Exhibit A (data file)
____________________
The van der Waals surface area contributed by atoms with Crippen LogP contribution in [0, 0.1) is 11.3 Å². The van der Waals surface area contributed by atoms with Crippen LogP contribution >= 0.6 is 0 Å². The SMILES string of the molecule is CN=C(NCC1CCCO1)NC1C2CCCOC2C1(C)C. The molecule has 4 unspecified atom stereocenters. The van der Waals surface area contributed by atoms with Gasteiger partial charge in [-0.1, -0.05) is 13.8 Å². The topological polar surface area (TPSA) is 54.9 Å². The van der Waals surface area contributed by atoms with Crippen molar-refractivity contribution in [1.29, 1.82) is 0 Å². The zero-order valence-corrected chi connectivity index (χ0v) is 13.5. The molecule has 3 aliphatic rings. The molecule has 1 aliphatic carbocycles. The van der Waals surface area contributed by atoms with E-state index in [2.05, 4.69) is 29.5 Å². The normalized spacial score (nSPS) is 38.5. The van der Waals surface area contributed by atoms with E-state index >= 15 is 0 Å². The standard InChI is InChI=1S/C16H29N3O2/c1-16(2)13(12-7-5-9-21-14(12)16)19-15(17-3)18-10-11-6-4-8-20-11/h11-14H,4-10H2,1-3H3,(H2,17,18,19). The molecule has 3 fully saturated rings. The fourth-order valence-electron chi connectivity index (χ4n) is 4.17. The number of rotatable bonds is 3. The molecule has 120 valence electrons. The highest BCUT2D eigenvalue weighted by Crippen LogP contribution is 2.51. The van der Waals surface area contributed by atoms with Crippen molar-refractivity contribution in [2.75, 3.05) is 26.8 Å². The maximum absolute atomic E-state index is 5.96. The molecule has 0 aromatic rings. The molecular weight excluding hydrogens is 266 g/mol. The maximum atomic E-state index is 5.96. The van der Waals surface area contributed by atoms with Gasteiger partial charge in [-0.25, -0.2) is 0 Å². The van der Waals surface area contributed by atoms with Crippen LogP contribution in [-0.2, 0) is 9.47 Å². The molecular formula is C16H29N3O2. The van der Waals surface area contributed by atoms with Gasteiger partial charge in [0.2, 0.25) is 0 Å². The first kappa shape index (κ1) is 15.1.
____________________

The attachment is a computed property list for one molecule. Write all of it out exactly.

The van der Waals surface area contributed by atoms with Crippen LogP contribution in [0, 0.1) is 11.3 Å². The van der Waals surface area contributed by atoms with Crippen LogP contribution >= 0.6 is 0 Å². The SMILES string of the molecule is CN=C(NCC1CCCO1)NC1C2CCCOC2C1(C)C. The molecule has 4 unspecified atom stereocenters. The van der Waals surface area contributed by atoms with Gasteiger partial charge in [-0.1, -0.05) is 13.8 Å². The topological polar surface area (TPSA) is 54.9 Å². The van der Waals surface area contributed by atoms with Crippen molar-refractivity contribution in [1.29, 1.82) is 0 Å². The zero-order valence-corrected chi connectivity index (χ0v) is 13.5. The molecule has 3 aliphatic rings. The molecule has 1 aliphatic carbocycles. The van der Waals surface area contributed by atoms with E-state index in [2.05, 4.69) is 29.5 Å². The normalized spacial score (nSPS) is 38.5. The van der Waals surface area contributed by atoms with E-state index >= 15 is 0 Å². The standard InChI is InChI=1S/C16H29N3O2/c1-16(2)13(12-7-5-9-21-14(12)16)19-15(17-3)18-10-11-6-4-8-20-11/h11-14H,4-10H2,1-3H3,(H2,17,18,19). The molecule has 3 fully saturated rings. The fourth-order valence-electron chi connectivity index (χ4n) is 4.17. The number of rotatable bonds is 3. The molecule has 120 valence electrons. The highest BCUT2D eigenvalue weighted by Crippen LogP contribution is 2.51. The van der Waals surface area contributed by atoms with Crippen molar-refractivity contribution in [2.75, 3.05) is 26.8 Å². The maximum absolute atomic E-state index is 5.96. The molecule has 0 aromatic rings. The molecular weight excluding hydrogens is 266 g/mol. The maximum atomic E-state index is 5.96. The van der Waals surface area contributed by atoms with Gasteiger partial charge in [-0.25, -0.2) is 0 Å². The van der Waals surface area contributed by atoms with Crippen LogP contribution in [-0.2, 0) is 9.47 Å². The molecular formula is C16H29N3O2. The van der Waals surface area contributed by atoms with Gasteiger partial charge in [0.2, 0.25) is 0 Å². The first kappa shape index (κ1) is 15.1.